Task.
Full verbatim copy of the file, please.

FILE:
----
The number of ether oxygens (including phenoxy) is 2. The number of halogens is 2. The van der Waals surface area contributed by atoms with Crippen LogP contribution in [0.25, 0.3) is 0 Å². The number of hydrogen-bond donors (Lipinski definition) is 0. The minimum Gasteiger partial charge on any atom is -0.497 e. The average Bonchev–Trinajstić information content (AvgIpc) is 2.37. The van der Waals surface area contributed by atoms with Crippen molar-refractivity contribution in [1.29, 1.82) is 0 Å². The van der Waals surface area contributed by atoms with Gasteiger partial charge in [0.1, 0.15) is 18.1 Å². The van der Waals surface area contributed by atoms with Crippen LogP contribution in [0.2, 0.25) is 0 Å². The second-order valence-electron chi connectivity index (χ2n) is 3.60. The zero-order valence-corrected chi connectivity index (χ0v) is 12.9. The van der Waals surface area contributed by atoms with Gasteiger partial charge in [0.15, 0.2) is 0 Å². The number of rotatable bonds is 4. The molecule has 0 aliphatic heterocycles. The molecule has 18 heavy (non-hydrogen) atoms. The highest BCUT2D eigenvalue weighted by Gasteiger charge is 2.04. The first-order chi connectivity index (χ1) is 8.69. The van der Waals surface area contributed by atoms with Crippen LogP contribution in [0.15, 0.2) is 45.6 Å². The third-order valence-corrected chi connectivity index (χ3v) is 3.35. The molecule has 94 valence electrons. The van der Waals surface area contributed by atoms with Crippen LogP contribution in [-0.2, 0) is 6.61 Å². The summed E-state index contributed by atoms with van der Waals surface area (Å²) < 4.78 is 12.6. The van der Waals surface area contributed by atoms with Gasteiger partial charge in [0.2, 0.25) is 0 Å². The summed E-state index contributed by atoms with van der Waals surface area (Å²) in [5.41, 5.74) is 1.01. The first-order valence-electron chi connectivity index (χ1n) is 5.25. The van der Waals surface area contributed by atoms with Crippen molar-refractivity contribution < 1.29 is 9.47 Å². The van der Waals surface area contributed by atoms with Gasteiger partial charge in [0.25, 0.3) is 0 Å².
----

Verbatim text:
The number of ether oxygens (including phenoxy) is 2. The number of halogens is 2. The van der Waals surface area contributed by atoms with Crippen LogP contribution in [0.25, 0.3) is 0 Å². The number of hydrogen-bond donors (Lipinski definition) is 0. The minimum Gasteiger partial charge on any atom is -0.497 e. The average Bonchev–Trinajstić information content (AvgIpc) is 2.37. The van der Waals surface area contributed by atoms with Crippen molar-refractivity contribution in [1.29, 1.82) is 0 Å². The van der Waals surface area contributed by atoms with Gasteiger partial charge in [0.1, 0.15) is 18.1 Å². The van der Waals surface area contributed by atoms with Crippen LogP contribution in [0.2, 0.25) is 0 Å². The second-order valence-electron chi connectivity index (χ2n) is 3.60. The zero-order valence-corrected chi connectivity index (χ0v) is 12.9. The van der Waals surface area contributed by atoms with Gasteiger partial charge in [0.15, 0.2) is 0 Å². The number of rotatable bonds is 4. The molecule has 0 aliphatic heterocycles. The molecule has 18 heavy (non-hydrogen) atoms. The highest BCUT2D eigenvalue weighted by Gasteiger charge is 2.04. The first-order chi connectivity index (χ1) is 8.69. The van der Waals surface area contributed by atoms with Crippen LogP contribution in [0.15, 0.2) is 45.6 Å². The third-order valence-corrected chi connectivity index (χ3v) is 3.35. The molecule has 94 valence electrons. The van der Waals surface area contributed by atoms with Crippen LogP contribution in [-0.2, 0) is 6.61 Å². The summed E-state index contributed by atoms with van der Waals surface area (Å²) < 4.78 is 12.6. The van der Waals surface area contributed by atoms with Gasteiger partial charge in [0.2, 0.25) is 0 Å². The summed E-state index contributed by atoms with van der Waals surface area (Å²) in [5.41, 5.74) is 1.01. The first-order valence-electron chi connectivity index (χ1n) is 5.25. The van der Waals surface area contributed by atoms with Crippen molar-refractivity contribution < 1.29 is 9.47 Å². The van der Waals surface area contributed by atoms with Gasteiger partial charge in [0.25, 0.3) is 0 Å².